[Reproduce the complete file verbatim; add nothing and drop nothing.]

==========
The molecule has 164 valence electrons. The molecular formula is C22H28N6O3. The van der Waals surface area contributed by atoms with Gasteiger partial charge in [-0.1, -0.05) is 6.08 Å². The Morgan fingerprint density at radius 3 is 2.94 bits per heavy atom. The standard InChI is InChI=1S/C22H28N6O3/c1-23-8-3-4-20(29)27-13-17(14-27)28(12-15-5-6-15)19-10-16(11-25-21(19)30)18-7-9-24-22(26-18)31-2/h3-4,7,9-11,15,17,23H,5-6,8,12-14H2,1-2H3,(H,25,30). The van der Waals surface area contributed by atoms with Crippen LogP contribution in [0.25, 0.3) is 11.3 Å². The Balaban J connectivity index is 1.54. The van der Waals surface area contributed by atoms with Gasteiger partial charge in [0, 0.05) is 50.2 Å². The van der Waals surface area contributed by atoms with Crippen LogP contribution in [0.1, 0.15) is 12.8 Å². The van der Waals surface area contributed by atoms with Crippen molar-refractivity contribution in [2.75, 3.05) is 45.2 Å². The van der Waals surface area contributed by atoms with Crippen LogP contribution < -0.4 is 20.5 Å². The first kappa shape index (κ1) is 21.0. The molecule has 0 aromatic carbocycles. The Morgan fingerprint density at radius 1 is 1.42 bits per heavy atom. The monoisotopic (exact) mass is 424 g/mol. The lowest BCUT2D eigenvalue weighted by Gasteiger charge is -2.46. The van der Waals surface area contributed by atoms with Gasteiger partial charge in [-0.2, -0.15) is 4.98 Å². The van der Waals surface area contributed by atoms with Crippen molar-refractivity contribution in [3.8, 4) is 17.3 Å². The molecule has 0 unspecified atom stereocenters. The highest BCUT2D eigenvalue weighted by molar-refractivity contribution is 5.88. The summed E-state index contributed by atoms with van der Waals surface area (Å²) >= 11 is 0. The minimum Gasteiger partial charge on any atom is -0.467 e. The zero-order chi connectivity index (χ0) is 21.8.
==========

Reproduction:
The molecule has 164 valence electrons. The molecular formula is C22H28N6O3. The van der Waals surface area contributed by atoms with Gasteiger partial charge in [-0.1, -0.05) is 6.08 Å². The Morgan fingerprint density at radius 3 is 2.94 bits per heavy atom. The standard InChI is InChI=1S/C22H28N6O3/c1-23-8-3-4-20(29)27-13-17(14-27)28(12-15-5-6-15)19-10-16(11-25-21(19)30)18-7-9-24-22(26-18)31-2/h3-4,7,9-11,15,17,23H,5-6,8,12-14H2,1-2H3,(H,25,30). The van der Waals surface area contributed by atoms with Crippen LogP contribution in [0.25, 0.3) is 11.3 Å². The Balaban J connectivity index is 1.54. The van der Waals surface area contributed by atoms with Gasteiger partial charge in [0, 0.05) is 50.2 Å². The van der Waals surface area contributed by atoms with Crippen LogP contribution in [0.1, 0.15) is 12.8 Å². The van der Waals surface area contributed by atoms with Crippen molar-refractivity contribution in [2.75, 3.05) is 45.2 Å². The van der Waals surface area contributed by atoms with Crippen LogP contribution < -0.4 is 20.5 Å². The first kappa shape index (κ1) is 21.0. The molecule has 0 aromatic carbocycles. The Morgan fingerprint density at radius 1 is 1.42 bits per heavy atom. The monoisotopic (exact) mass is 424 g/mol. The lowest BCUT2D eigenvalue weighted by Gasteiger charge is -2.46. The van der Waals surface area contributed by atoms with Gasteiger partial charge in [-0.2, -0.15) is 4.98 Å². The van der Waals surface area contributed by atoms with Crippen molar-refractivity contribution in [3.8, 4) is 17.3 Å². The molecule has 0 unspecified atom stereocenters. The highest BCUT2D eigenvalue weighted by molar-refractivity contribution is 5.88. The summed E-state index contributed by atoms with van der Waals surface area (Å²) >= 11 is 0. The minimum Gasteiger partial charge on any atom is -0.467 e. The zero-order chi connectivity index (χ0) is 21.8.